Published in PC Hardware

Intel denies that it's killing off its 10nm chip

by on23 October 2018

Will arrive in late 2019

Intel has denied rumours that it is killing off its 10nm chip manufacturing process after repeated delays. Chipzilla says that 10nm chips will arrive in late 2019.

The source of the rumours was SemiAccurate which claimed that Intel was pulling the plug on the chip-making technology over the company's ongoing struggles to bring it to full production. Chips built with the 10nm process were initially slated to arrive in 2016, but the company has repeatedly pushed that launch date back. During Intel's last earnings call executives and they now expect 10nm chips to appear during the 2019 holiday season.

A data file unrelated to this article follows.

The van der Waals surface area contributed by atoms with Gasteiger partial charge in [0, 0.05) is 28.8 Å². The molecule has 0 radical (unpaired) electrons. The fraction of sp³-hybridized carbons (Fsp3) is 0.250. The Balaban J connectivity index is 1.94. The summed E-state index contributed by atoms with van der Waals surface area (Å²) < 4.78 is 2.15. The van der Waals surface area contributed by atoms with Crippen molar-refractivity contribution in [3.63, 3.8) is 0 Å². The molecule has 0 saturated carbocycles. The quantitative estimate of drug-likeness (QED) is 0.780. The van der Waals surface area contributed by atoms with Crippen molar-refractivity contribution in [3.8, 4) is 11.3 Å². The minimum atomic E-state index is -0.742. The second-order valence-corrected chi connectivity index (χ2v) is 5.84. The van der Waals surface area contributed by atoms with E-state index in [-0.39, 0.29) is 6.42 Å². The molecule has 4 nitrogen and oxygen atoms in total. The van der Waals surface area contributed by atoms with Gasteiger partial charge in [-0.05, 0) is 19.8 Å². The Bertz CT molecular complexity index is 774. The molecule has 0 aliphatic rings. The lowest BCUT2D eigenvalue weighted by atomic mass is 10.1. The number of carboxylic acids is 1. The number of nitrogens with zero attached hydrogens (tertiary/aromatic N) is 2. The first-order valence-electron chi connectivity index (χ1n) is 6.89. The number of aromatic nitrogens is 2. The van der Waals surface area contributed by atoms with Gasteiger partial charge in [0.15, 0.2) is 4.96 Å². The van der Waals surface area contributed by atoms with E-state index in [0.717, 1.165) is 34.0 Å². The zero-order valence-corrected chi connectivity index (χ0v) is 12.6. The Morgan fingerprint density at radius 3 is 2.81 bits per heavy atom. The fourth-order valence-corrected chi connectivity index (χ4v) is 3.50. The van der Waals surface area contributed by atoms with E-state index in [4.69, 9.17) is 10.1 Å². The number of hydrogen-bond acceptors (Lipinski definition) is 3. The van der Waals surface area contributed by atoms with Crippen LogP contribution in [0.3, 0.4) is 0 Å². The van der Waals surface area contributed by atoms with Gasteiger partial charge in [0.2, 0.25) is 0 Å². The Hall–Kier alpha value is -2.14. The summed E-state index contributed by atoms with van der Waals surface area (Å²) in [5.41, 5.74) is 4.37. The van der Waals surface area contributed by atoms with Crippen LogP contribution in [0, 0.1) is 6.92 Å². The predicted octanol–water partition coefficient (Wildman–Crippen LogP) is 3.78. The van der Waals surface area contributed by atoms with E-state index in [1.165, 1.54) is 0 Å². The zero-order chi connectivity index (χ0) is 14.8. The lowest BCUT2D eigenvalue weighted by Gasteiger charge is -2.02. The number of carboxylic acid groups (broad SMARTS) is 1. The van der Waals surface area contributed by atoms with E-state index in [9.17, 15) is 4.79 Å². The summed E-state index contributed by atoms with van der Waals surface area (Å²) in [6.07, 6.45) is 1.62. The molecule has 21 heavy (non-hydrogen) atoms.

In response to SemiAccurate's report, Intel said it continues to make "good progress" on the 10nm technology. "Yields are improving consistent with the timeline we shared during our last earnings report", the chipmaker added in its tweet.

Chipzilla is having difficulty with its growing competition from AMD, which is planning to introduce 7nm chips in 2019. Rumours have also been brewing that Apple is considering dropping Intel chips in future Mac computers for its silicon.

Intel's 10nm manufacturing should have to reinvigorate the company's chip line, which is still dependent on ongoing improvements made to its existing 14nm process. The next-generation silicon will supposedly offer a 25 percent performance increase over 14nm-manufactured technology. The 10nm chips will also be able to run on 50 percent less power when clocked at the same performance of a 14nm processor.

We expect that Intel will hold an earnings call on Thursday, so expect company executives to elaborate on 10nm's progress as it is under pressure from investors and OEMs to do something pretty smartish.



Last modified on 23 October 2018
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